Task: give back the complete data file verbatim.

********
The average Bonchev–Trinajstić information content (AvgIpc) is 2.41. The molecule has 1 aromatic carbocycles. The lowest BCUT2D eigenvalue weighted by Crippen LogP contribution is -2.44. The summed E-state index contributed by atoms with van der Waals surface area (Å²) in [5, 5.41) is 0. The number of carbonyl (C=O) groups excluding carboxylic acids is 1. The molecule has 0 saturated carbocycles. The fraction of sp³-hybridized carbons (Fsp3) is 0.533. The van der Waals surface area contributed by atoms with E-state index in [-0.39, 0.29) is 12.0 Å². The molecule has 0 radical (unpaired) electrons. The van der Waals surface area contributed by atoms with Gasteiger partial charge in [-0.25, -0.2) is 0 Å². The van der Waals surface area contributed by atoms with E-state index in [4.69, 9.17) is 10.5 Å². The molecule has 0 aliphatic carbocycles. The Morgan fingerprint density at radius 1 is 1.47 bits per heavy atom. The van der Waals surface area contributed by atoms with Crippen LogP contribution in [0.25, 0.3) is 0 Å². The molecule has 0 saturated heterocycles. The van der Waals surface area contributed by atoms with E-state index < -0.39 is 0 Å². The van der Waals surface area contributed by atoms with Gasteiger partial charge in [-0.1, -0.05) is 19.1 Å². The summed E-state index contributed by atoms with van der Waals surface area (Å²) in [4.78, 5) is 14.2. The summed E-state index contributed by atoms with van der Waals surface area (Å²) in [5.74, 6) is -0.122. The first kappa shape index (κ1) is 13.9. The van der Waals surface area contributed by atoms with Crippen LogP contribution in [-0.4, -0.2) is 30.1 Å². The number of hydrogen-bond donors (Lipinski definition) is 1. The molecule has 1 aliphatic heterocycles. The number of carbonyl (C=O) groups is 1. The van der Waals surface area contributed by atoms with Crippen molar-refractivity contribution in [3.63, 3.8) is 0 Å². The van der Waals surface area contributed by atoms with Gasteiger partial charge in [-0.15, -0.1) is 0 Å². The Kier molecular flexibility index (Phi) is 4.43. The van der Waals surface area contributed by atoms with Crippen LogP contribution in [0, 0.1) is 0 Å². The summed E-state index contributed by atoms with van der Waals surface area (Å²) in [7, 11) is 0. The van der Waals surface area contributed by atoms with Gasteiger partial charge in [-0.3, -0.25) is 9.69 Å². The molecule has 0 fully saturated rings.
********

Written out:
The average Bonchev–Trinajstić information content (AvgIpc) is 2.41. The molecule has 1 aromatic carbocycles. The lowest BCUT2D eigenvalue weighted by Crippen LogP contribution is -2.44. The summed E-state index contributed by atoms with van der Waals surface area (Å²) in [5, 5.41) is 0. The number of carbonyl (C=O) groups excluding carboxylic acids is 1. The molecule has 0 saturated carbocycles. The fraction of sp³-hybridized carbons (Fsp3) is 0.533. The van der Waals surface area contributed by atoms with E-state index in [-0.39, 0.29) is 12.0 Å². The molecule has 0 radical (unpaired) electrons. The van der Waals surface area contributed by atoms with Gasteiger partial charge in [-0.25, -0.2) is 0 Å². The van der Waals surface area contributed by atoms with E-state index in [4.69, 9.17) is 10.5 Å². The molecule has 0 aliphatic carbocycles. The Morgan fingerprint density at radius 1 is 1.47 bits per heavy atom. The van der Waals surface area contributed by atoms with Crippen LogP contribution in [0.25, 0.3) is 0 Å². The molecule has 0 saturated heterocycles. The van der Waals surface area contributed by atoms with E-state index < -0.39 is 0 Å². The van der Waals surface area contributed by atoms with Gasteiger partial charge in [-0.1, -0.05) is 19.1 Å². The summed E-state index contributed by atoms with van der Waals surface area (Å²) in [4.78, 5) is 14.2. The summed E-state index contributed by atoms with van der Waals surface area (Å²) in [5.74, 6) is -0.122. The first kappa shape index (κ1) is 13.9. The van der Waals surface area contributed by atoms with Crippen LogP contribution in [-0.4, -0.2) is 30.1 Å². The number of hydrogen-bond donors (Lipinski definition) is 1. The molecule has 1 aliphatic heterocycles. The number of carbonyl (C=O) groups is 1. The van der Waals surface area contributed by atoms with Crippen molar-refractivity contribution in [3.63, 3.8) is 0 Å². The van der Waals surface area contributed by atoms with Gasteiger partial charge in [-0.15, -0.1) is 0 Å². The Kier molecular flexibility index (Phi) is 4.43. The van der Waals surface area contributed by atoms with Crippen LogP contribution in [0, 0.1) is 0 Å². The summed E-state index contributed by atoms with van der Waals surface area (Å²) in [7, 11) is 0. The van der Waals surface area contributed by atoms with Gasteiger partial charge in [-0.3, -0.25) is 9.69 Å². The molecule has 0 fully saturated rings.